To be able to pay testament to the exceptional influence of Bob Marley’s artistry on the world is simply impossible to achieve in one feature.

Ups and Downs

The Jamaican singer and songwriter that we all know and love began his professional career with a group called Bob Marley and the Wailers in 1963. It would be their debut album, The Wailing Wailers, that would first birth “One Love/People Get Ready” into the world, though the most popular version was released much later in 1977. The Wailers produced another 11 studio albums before disbanding in 1974, making way for Marley’s solo career to shine through.

Marley’s first solo albums Natty Dread (1974), Rastaman Vibration (1976) and Exodus (1977) all did hugely well, and were received with great critical acclaim! Although, it was just before the Exodus album that Bob survived an attempt as his assassination, where seven armed men raided his home in Jamaica. The attack was linked with the political situation at the time, with two parties both vying for Marley’s highly regarded support. Even though he was shot, Marley somehow survived, and was able to relocate to London for his safety.

The Highest Honour

Many have attempted to give Marley the credit that he deserves with his work, with “One Love” being named Song of the Millennium by the BBC, an induction into the Rock and Roll Hall of Fame, and number 11 on the Rolling Stone “100 Greatest Artists of All Time”.

The Nation of Jamaica awarded him the fourth-highest honour that they can give, an Order of Merit, given only to those who have achieved eminent international distinction in their field. The award can only be held by 15 living people at a time!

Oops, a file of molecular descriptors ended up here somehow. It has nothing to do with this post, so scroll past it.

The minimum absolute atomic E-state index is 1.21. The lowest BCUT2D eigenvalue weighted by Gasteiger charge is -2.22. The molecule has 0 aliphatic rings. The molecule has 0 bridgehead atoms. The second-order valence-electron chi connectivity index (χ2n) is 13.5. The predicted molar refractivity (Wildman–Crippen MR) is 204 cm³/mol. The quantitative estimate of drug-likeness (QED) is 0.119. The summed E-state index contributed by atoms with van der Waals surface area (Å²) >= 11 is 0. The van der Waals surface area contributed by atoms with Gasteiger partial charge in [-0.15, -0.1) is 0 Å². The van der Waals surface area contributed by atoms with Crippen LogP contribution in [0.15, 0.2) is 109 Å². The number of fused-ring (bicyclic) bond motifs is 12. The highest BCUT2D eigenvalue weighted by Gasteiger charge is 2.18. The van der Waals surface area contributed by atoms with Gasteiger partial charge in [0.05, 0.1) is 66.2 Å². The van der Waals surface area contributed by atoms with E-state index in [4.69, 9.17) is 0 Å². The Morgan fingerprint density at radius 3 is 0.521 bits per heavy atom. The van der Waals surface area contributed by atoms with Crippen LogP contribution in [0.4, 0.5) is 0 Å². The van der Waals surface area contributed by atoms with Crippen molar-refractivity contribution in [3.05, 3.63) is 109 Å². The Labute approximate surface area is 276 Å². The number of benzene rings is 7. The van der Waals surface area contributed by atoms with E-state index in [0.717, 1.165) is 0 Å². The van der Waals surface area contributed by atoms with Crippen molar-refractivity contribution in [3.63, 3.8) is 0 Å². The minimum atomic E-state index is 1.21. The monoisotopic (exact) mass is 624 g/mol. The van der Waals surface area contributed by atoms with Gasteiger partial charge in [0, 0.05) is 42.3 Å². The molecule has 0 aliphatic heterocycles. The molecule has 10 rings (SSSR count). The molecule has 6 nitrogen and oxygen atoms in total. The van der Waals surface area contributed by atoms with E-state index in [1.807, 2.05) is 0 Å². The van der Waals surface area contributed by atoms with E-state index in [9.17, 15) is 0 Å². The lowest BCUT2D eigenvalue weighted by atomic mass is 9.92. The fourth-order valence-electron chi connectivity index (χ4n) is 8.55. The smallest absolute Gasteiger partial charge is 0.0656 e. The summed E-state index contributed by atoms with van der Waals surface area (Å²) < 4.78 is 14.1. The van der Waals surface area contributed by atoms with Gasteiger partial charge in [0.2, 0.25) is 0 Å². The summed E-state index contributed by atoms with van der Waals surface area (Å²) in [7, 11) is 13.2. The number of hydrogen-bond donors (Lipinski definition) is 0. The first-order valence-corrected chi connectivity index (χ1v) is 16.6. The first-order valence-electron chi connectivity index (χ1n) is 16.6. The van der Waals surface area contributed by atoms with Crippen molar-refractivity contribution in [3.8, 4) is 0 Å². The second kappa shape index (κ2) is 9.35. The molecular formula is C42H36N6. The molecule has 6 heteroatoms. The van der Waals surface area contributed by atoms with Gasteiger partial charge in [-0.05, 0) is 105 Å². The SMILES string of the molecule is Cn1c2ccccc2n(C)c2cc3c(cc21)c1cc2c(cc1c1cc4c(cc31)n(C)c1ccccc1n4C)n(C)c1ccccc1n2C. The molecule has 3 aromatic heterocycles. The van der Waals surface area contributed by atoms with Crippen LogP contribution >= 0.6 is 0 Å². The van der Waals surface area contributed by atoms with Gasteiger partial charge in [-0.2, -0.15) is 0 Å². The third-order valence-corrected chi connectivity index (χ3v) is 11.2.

Redemption Song

Perhaps the highest honour that we can bestow on a favourite artist of ours, is with the inclusion on our syllabi! You’ll find Marley blessing the cover of our Acoustic Guitar Grade 1 books, with his “Redemption Song” featured inside. This absolutely iconic solo for acoustic guitar is the perfect challenge for a grade 1 player, with the opening motif requiring melodic precision, and the chords throughout bringing some welcome chord practice.

“Redemption Song” is the final track on Bob Marley and the Wailers’ 12th studio album, Uprising. Written in 1979, some of the song’s lyrics are derived from a speech that was made by one of Marley’s Pan-Africanist idols, Marcus Garvey. Ever the political activist, campaigning for social change within his lyrics, Marley even wrote the song knowing that he had been diagnosed with cancer that would threaten, and eventually succeed, in taking his life at the young age of 36. “Redemption Song” has been hailed as one of the most political and yet deeply affecting songs of all time.

A quote from Marley’s website sums this up perfectly, stating that his music “identified oppressors and agitated for social change while simultaneously allowing listeners to forget their troubles and dance”. We think there is no better summary than this. We love you, Bob!

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